Eighth Sunday after Pentecost

It would be difficult to overestimate the importance of this passage for both Jews and Christians.

Sheep in paradise
Sheep in paradise, from Art in the Christian Tradition, a project of the Vanderbilt Divinity Library, Nashville, Tenn. Original source.

July 19, 2015

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Commentary on 2 Samuel 7:1-14a

It would be difficult to overestimate the importance of this passage for both Jews and Christians.

While David’s offer to build Yahweh a house or a temple was rejected, Yahweh promised to build David a house, that is, an everlasting dynasty. Davidic kings ruled in Jerusalem for more than four centuries, ending with the exiling of Zedekiah in 586 BCE. But already before the end of the physical kingship, biblical writers concluded that God would keep the promise to David in the promise of the coming messiah, and Christians concluded that the promise of messiah was fulfilled in the life, death, and resurrection of Jesus, whose title Christ is the Greek translation of the Hebrew word messiah. So 2 Samuel 7 is the real basis for the messianic hope.

The word “house” is used fifteen times in 2 Samuel 7:1-29 with three different meanings: a. David’s palace (vv. 1-2); b. Yahweh’s temple (vv. 5, 6, 7, and 13); and c. David’s dynasty (vv. 11, 16, 18, 19, 25, 26, 27, and 29 (twice). The luxurious quality of David’s palace led him to propose building a fitting temple for Yahweh, but while God declined this proposal, he ironically promised to build for David a dynastic house. In 2 Samuel 23:5 the promise to David is called an everlasting covenant.

The first seventeen verses of 2 Samuel 7 are commonly called the oracle of Nathan, while vv. 18-29 are David’s prayer in response to that oracle. The oracle of Nathan ends with v. 14a in the Revised Common Lectionary, presumably because vv. 14b-15 note that God will punish David and his descendants who sin with blows delivered by a foreign enemy, but the Davidic dynasty will not come to an end in the way Saul’s potential dynasty ended. This open-ended guarantee to all the kings despite their behavior does have potential theological problems.

It is not clear in the Oracle of Nathan why David is prohibited from building the temple. In fact, Nathan’s initial reaction to the proposal is quite positive: “Go, do all that you have in mind; for the LORD is with you” (v. 3). It is only after the word of the LORD came to Nathan at night, that the prophet changed his mind. God seems to have two objections to the proposal. The first objection is to the idea of the temple as a permanent structure. From the time of the Exodus God had contented Godself with living in a tent or tabernacle, and God had never asked the tribal leaders (v. 7) to build a temple. The parallel passage in 1 Chronicles 17:6 states that God had never asked one of the judges to build a temple. The words for tribal leaders and judges are quite similar in Hebrew. To some in Israel building a temple may have been seen to be an attempt to control God or to limit God’s freedom. Even the proposal to rebuild the temple after the exile is met with this rhetorical question: “Heaven is my throne and the earth is my footstool; what is the house that you would build for me” (Isaiah 66:1)? There is also the problem that a temple built by a king might lead the temple establishment to endorse all the king’s policies, in an unhealthy mixture of church and state. That danger becomes clear in the northern kingdom when Amos is rebuked by the king’s priest Amaziah (Amos 7:10-17). Congregations who put too much value on their church building may have an “edifice complex.”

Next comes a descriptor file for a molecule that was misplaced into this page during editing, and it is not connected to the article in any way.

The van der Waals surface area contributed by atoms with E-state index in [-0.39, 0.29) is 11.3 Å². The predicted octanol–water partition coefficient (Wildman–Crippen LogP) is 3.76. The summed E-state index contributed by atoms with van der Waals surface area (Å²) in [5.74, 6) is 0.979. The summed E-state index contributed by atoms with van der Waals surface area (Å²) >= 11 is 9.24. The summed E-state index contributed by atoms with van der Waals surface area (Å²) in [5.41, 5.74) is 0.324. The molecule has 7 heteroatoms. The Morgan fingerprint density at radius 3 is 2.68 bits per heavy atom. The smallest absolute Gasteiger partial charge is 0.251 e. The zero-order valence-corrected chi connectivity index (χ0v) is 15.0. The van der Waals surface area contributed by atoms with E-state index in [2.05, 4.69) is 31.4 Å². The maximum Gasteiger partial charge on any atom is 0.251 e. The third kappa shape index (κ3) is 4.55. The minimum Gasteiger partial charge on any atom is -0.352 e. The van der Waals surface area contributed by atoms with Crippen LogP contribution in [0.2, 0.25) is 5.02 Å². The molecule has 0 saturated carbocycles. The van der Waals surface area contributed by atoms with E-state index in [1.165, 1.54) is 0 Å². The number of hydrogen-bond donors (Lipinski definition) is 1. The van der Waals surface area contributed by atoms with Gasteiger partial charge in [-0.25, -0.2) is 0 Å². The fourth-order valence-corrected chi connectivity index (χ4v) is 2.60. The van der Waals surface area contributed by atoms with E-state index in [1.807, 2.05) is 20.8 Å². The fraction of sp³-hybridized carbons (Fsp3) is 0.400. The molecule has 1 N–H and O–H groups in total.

But the second objection is to David’s role in building a temple: “Are you the one to build me a house to live in (2 Samuel 7:6)? That too is surprising since Samuel had anointed David to be king, and the southern and northern tribes had anointed him as king in in 2 Samuel 2 and 5. Solomon addressed the question of why David could not build the temple in 1 Kings 5:3-5, suggesting that David was too busy to build a temple because of his many wars. The book of Chronicles builds on that suggestion by stating that David had shed too much blood in his wars (1 Chronicles 22:8 and 28:3). Solomon on the other hand was a man of peace to whom God had given rest from all his enemies (1 Chronicles 22:9). The oracle of Nathan too suggests that David’s son Solomon would build the temple (2 Samuel 7:13).

Scholars who note the conflicting themes in 2 Samuel 7 often suggest that this chapter has gone through several editions. However that may be, the chapter in its final form concludes quite clearly on the unbreakable promise to David as the basis for the long Davidic kingship and the messianic hope, and that focus leads easily to Christian proclamation.

The New Testament and we contemporary Christians proclaim Jesus as the fulfillment of the messianic hope. But the fulfillments of God’s promises are often better than the original promises themselves. Paul states, “We preach the messiah crucified” (1 Corinthians 1:23), which has become the central theme in the Christian appropriation of this passage. But the death of the messiah is never mentioned in the Old Testament. Christians also recognize the deity of this Christ-messiah, again a motif not mentioned in the Old Testament. Old Testament writers also expected that the coming of the messiah would lead to justice and the total transformation of the society. Christians often speak of already and not yet. The full transformation of society will come with the second coming of Christ. But the Old Testament expectation should encourage Christians to seek peace and just already here and now.